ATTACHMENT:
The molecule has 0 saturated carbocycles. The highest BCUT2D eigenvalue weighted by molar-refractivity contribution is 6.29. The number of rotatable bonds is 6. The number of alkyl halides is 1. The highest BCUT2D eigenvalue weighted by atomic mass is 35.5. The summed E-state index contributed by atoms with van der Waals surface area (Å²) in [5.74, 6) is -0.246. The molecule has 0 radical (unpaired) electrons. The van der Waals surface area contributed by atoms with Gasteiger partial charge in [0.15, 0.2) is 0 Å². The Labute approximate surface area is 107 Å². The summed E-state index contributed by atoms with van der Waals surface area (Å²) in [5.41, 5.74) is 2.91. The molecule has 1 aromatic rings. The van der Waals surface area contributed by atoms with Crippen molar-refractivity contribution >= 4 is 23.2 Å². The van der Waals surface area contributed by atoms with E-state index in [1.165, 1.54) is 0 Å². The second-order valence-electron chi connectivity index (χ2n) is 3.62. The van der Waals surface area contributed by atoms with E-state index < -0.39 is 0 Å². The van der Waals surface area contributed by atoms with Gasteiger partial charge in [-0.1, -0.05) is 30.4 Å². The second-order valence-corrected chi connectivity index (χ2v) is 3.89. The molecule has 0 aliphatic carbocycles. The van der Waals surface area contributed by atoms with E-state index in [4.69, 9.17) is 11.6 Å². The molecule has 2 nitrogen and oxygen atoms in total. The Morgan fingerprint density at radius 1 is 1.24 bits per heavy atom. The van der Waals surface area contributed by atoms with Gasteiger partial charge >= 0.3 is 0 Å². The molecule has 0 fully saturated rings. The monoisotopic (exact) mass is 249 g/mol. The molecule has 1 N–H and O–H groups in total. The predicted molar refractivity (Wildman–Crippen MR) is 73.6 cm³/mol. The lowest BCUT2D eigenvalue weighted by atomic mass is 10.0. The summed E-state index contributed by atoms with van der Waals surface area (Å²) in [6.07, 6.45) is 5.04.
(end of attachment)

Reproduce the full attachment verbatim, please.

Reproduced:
The molecule has 0 saturated carbocycles. The highest BCUT2D eigenvalue weighted by molar-refractivity contribution is 6.29. The number of rotatable bonds is 6. The number of alkyl halides is 1. The highest BCUT2D eigenvalue weighted by atomic mass is 35.5. The summed E-state index contributed by atoms with van der Waals surface area (Å²) in [5.74, 6) is -0.246. The molecule has 0 radical (unpaired) electrons. The van der Waals surface area contributed by atoms with Gasteiger partial charge in [0.15, 0.2) is 0 Å². The Labute approximate surface area is 107 Å². The summed E-state index contributed by atoms with van der Waals surface area (Å²) in [5.41, 5.74) is 2.91. The molecule has 1 aromatic rings. The van der Waals surface area contributed by atoms with Crippen molar-refractivity contribution >= 4 is 23.2 Å². The van der Waals surface area contributed by atoms with E-state index in [1.165, 1.54) is 0 Å². The second-order valence-electron chi connectivity index (χ2n) is 3.62. The van der Waals surface area contributed by atoms with E-state index < -0.39 is 0 Å². The van der Waals surface area contributed by atoms with Gasteiger partial charge in [-0.1, -0.05) is 30.4 Å². The second-order valence-corrected chi connectivity index (χ2v) is 3.89. The molecule has 0 aliphatic carbocycles. The van der Waals surface area contributed by atoms with E-state index in [4.69, 9.17) is 11.6 Å². The molecule has 2 nitrogen and oxygen atoms in total. The Morgan fingerprint density at radius 1 is 1.24 bits per heavy atom. The van der Waals surface area contributed by atoms with Gasteiger partial charge >= 0.3 is 0 Å². The molecule has 0 fully saturated rings. The monoisotopic (exact) mass is 249 g/mol. The molecule has 1 N–H and O–H groups in total. The predicted molar refractivity (Wildman–Crippen MR) is 73.6 cm³/mol. The lowest BCUT2D eigenvalue weighted by atomic mass is 10.0. The summed E-state index contributed by atoms with van der Waals surface area (Å²) in [6.07, 6.45) is 5.04.